Dewey and Coghill
G. E. Coghill’s (and M. McGraw, C. J. Herrick and others) work made him conclude that specific behaviour patterns emerged from an integrated state. Alexander saw this as confirmation of his work (see Coghill), and Coghill’s work also influenced Dewey with regard to development of consciousness. Dewey’s interest in the evolution of locomotion and behaviour is not only an attempt to align his philosophy with science, but also to find scientific support for Alexander’s work. This is covered in some detail in Dalton’s Becoming John Dewey (2002).
Dewey’s writings on the Alexander Technique
Dewey wrote forewords to the revised MSI (1918), CCC (1923), and UoS (1932). He wrote an article comparing the difference in public attitude to Alexander and Émile Coué in ‘A Sick World’ (1923) in The New Republic. Dewey refers to Alexander by name in Human Nature and Conduct (1922) and Experience and Nature (1925), and the influence of Alexander can be gleaned in other books.
Dewey’s influence on Alexander
Over and above providing forewords to three of Alexander’s books, and being quoted by Alexander (e.g. the phrasing ‘thinking in activity’), there has more recently been an examination of Dewey’s more indirect influence on Alexander’s writings in terms of vocabulary, psychology, and science. The most comprehensive paper is Malcolm Williamson’s ‘Dewey’s influence on Alexander’. For example it argues that Alexander’s description of his evolution of his technique in UoS follows a scientific step-by-step procedure outlined by John Dewey.
Other writings on Dewey and Alexander
A 1958 Ph.D. thesis by Eric David McCormack analyses in detail the influence Alexander had on Dewey. It has been reprinted several times.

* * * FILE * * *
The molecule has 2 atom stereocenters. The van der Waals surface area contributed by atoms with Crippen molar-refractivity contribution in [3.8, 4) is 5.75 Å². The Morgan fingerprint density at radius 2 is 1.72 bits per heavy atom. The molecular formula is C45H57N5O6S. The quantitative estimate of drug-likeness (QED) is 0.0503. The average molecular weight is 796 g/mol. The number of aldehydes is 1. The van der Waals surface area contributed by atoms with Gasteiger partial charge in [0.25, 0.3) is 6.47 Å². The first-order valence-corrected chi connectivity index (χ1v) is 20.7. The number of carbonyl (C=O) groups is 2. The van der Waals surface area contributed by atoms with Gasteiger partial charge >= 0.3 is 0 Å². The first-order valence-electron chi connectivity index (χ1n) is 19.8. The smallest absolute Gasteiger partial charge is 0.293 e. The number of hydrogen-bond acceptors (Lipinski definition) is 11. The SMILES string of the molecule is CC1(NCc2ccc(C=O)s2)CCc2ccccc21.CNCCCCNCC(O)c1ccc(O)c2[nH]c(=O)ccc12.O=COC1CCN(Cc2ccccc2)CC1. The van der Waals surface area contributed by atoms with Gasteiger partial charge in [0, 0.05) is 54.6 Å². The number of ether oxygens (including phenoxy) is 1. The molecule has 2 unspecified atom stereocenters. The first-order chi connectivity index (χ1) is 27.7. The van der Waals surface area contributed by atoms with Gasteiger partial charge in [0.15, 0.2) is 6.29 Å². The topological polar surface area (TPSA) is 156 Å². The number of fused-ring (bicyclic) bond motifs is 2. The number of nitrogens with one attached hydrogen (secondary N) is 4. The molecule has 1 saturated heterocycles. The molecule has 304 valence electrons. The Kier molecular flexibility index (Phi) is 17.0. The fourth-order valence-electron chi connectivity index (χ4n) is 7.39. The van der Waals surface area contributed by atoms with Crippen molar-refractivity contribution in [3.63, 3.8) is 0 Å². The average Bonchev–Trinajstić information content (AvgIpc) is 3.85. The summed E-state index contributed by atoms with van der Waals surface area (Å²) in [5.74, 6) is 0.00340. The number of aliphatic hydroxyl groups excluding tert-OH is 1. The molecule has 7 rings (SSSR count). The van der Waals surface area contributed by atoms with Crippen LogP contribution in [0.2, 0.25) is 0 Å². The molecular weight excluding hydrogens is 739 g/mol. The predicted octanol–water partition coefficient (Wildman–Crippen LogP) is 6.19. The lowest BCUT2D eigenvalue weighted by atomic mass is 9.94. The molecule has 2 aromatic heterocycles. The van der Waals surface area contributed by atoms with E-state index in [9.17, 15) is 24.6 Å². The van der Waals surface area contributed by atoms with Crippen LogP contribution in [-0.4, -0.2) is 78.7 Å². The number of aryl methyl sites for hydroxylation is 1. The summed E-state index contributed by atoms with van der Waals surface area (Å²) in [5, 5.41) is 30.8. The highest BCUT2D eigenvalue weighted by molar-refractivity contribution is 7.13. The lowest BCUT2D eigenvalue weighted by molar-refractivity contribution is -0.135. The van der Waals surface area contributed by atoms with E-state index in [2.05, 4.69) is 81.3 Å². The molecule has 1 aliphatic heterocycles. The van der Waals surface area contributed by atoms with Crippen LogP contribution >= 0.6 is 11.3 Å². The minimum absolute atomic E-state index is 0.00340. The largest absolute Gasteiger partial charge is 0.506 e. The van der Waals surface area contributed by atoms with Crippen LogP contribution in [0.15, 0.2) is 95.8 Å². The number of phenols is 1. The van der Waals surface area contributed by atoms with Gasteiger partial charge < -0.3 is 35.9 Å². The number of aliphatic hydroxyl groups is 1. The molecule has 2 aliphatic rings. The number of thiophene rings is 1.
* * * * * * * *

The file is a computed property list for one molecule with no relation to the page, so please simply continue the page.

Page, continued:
‘John Dewey and F. M. Alexander’ by C. M Turbayne (1948) also examines the influence of Alexander on Dewey.
A chapter in Freedom to Change by F. P. Jones relates Dewey’s and Alexander’s friendship. F. P. Jones trained with the Alexander brothers and also met and corresponded with John Dewey.
‘John Dewey and F. M. Alexander, 36 years of friendship’ by Alexander Murray (1982) examines their long friendship with quotes from numerous sources.
‘The philosopher and the physiologist: The case of John Dewey and F. Matthias Alexander’ by Paul Grimley Kuntz provides possible reasons why contemporaries of Dewey and later some of Dewey’s biographers downplayed or belittled Dewey’s strong endorsement of F. M. Alexander’s work.
‘John Dewey and the Alexander Technique’ by Jo Ann Boydston; on the widespread lack of understanding of the Dewey–Alexander relationship.
‘The nature of habit – F. M. Alexander and John Dewey’ by Serena J. Woolf explores and explains the nature of the theories of habit in both Dewey and Alexander’s writings, and how they relate.
An anonymous writer argues that Dewey’s philosophy has nothing to do with the Alexander Technique, and in many respects is in opposition to it. Only available online:
John Dewey *20 October 1859 – †1 June 1952.